To determine whether BacP, BacO, and BacN in fact bind to each other, we performed colocalization analyses in the heterologous host Escherichia coli, a species lacking endogenous bactofilin homologs. When produced together, mCherry-BacP, CFP-BacO, and YFP-BacN formed extended subpolar or midcell patches whose signals were perfectly superimposable (Fig. 1d). These assemblies did not colocalize with the inclusion body-associated chaperone IbpA (Supplementary Fig. 1a) and were permeable to freely diffusible YFP (compare Supplementary Fig. 5a). In addition, they were able to specifically recruit interacting proteins (see below), suggesting that they represent loose networks of BacNOP polymers rather than compact aggregates of misfolded protein. Additional support for a close association between the three bactofilins came from the observation that it was possible to co-purify BacP and BacO with BacN-HA from M. xanthus cell lysates using anti-HA affinity beads (Fig. 1e). Moreover, localization studies showed that in M. xanthus BacP patches were fragmented and less organized in the absence of BacO. Conversely, BacO localization was severely impaired in a bacP mutant, with filaments of varying length projecting from only one of the cell poles (Supplementary Fig. 1b). Loss of BacN or BacM, by contrast, had no effect on the positioning of the remaining bactofilin homologs (Supplementary Fig. 1c). Immunoblot analysis confirmed that BacNOP accumulated independently of each other (Supplementary Fig. 1d). Together, these findings strongly suggest that the three bactofilins interact directly to form a single heteropolymeric scaffold, with BacP constituting its core and BacO contributing to its positioning and integrity. BacN, by contrast, does not seem to have a significant role in the assembly process.
In an attempt to study BacNOP dynamics in live cells, we replaced individual bactofilin genes in M. xanthus with hybrids encoding N- or C-terminal fluorescent protein fusions. However, in all cases, the products formed only a single filament per cell that was detached from the cell poles, suggesting that modification of the termini interfered with the proper localization of BacNOP41. Notably, however, fusion of BacN to the small HA affinity epitope had no effect on the positioning or biological activity of the structures (as shown below).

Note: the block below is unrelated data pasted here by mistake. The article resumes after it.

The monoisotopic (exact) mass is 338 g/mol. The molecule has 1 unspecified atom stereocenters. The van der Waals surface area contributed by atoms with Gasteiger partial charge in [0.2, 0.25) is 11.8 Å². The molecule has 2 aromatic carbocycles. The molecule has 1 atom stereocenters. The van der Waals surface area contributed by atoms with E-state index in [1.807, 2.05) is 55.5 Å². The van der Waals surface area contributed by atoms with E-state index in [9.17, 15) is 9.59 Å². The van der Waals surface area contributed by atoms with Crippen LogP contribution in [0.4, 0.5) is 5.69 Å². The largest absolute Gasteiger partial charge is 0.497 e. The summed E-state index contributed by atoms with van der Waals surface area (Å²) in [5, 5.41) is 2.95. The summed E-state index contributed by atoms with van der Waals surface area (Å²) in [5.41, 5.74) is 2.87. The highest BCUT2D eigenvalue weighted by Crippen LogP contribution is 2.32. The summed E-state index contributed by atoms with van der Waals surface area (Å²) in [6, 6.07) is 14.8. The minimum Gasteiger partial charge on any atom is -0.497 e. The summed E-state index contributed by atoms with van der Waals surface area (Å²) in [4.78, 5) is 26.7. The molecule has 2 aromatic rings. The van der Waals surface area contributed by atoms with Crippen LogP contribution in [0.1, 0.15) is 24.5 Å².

BacNOP mediate the subpolar localization of ParABS in M. xanthus
In M. xanthus, ParA and ParB display unique localization patterns, with ParA forming elongated subpolar patches whose distal ends are associated with the origin-bound ParB·parS complex (as verified in Fig. 2a). Moreover, additional ParA patches are observed at the cell center during later stages of the cell cycle50, 51. The striking similarity between the subcellular distributions of ParA and BacNOP, together with the proximity of the bacM and parAB genes (Fig. 1a), raised the possibility that bactofilins were functionally associated with the ParABS system. Consistent with this idea, we observed that a ParA-mCherry fusion50 failed to form subpolar patches in cells lacking the whole bacNOP cluster or only the bacP gene (Fig. 2b). In the bacP mutant, the typical bipolar pattern of ParA was restored by ectopic expression of a complementing bacP copy (Supplementary Fig. 2a), excluding polar effects of the mutation. Deletion of bacO, on the other hand, still allowed for the formation of subpolar ParA-mCherry patches (Supplementary Fig. 2b), which however were highly irregular and reminiscent of the BacP structures observed in the ΔbacO background (compare Supplementary Fig. 1b). In the absence of BacN, ParA localization was only slightly altered, whereas deletion of bacM had no significant effect (Supplementary Fig. 2b). Based on these results, we conclude that bactofilins are necessary for maintaining the proper subcellular arrangement of ParA, with BacP playing a central role in this process.
Next, we analyzed the positioning of ParB in different bactofilin mutants. As previously reported50, 51, wild-type cells generally showed one or two ParB-YFP foci that were placed at a distance of about 15–25% of the cell length from the nearest cell pole (Fig. 2c). In cases with two foci, the signals were typically arranged symmetrically within the cell, indicating that origin replication and segregation had finished successfully (Fig. 2c–f). However, in the ΔbacMNOP mutant, this highly regular pattern was severely disturbed, as indicated by a significantly lower segregation symmetry coefficient and a considerable increase in the distance (Dmin) of foci from the nearest cell pole. Similar defects were observed when only bacP or bacO was deleted. Other bactofilin single-mutants, by contrast, showed only minor (ΔbacN) or no (ΔbacM) changes in ParB-YFP localization (Fig. 2d–f). Thus, formation of subpolar BacNOP assemblies is critical for proper positioning of the ParB·parS complexes.